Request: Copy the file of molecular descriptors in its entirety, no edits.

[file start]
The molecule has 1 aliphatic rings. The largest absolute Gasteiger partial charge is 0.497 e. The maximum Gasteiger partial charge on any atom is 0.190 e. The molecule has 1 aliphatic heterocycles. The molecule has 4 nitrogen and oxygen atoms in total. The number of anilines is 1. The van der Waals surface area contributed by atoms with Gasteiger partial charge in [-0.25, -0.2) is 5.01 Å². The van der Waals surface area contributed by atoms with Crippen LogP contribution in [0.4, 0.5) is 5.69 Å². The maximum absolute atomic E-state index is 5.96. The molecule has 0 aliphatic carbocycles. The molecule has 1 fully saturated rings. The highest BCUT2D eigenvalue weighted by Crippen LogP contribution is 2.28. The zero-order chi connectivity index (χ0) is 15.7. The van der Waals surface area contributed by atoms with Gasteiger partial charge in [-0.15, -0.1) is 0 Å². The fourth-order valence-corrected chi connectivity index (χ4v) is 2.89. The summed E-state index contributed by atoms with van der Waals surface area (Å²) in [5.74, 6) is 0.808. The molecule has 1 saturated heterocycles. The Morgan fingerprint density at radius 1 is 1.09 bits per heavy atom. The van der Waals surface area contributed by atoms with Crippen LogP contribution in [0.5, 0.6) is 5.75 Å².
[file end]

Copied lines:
The molecule has 1 aliphatic rings. The largest absolute Gasteiger partial charge is 0.497 e. The maximum Gasteiger partial charge on any atom is 0.190 e. The molecule has 1 aliphatic heterocycles. The molecule has 4 nitrogen and oxygen atoms in total. The number of anilines is 1. The van der Waals surface area contributed by atoms with Gasteiger partial charge in [-0.25, -0.2) is 5.01 Å². The van der Waals surface area contributed by atoms with Crippen LogP contribution in [0.4, 0.5) is 5.69 Å². The maximum absolute atomic E-state index is 5.96. The molecule has 0 aliphatic carbocycles. The molecule has 1 fully saturated rings. The highest BCUT2D eigenvalue weighted by Crippen LogP contribution is 2.28. The zero-order chi connectivity index (χ0) is 15.7. The van der Waals surface area contributed by atoms with Gasteiger partial charge in [-0.15, -0.1) is 0 Å². The fourth-order valence-corrected chi connectivity index (χ4v) is 2.89. The summed E-state index contributed by atoms with van der Waals surface area (Å²) in [5.74, 6) is 0.808. The molecule has 1 saturated heterocycles. The Morgan fingerprint density at radius 1 is 1.09 bits per heavy atom. The van der Waals surface area contributed by atoms with Crippen LogP contribution in [0.5, 0.6) is 5.75 Å².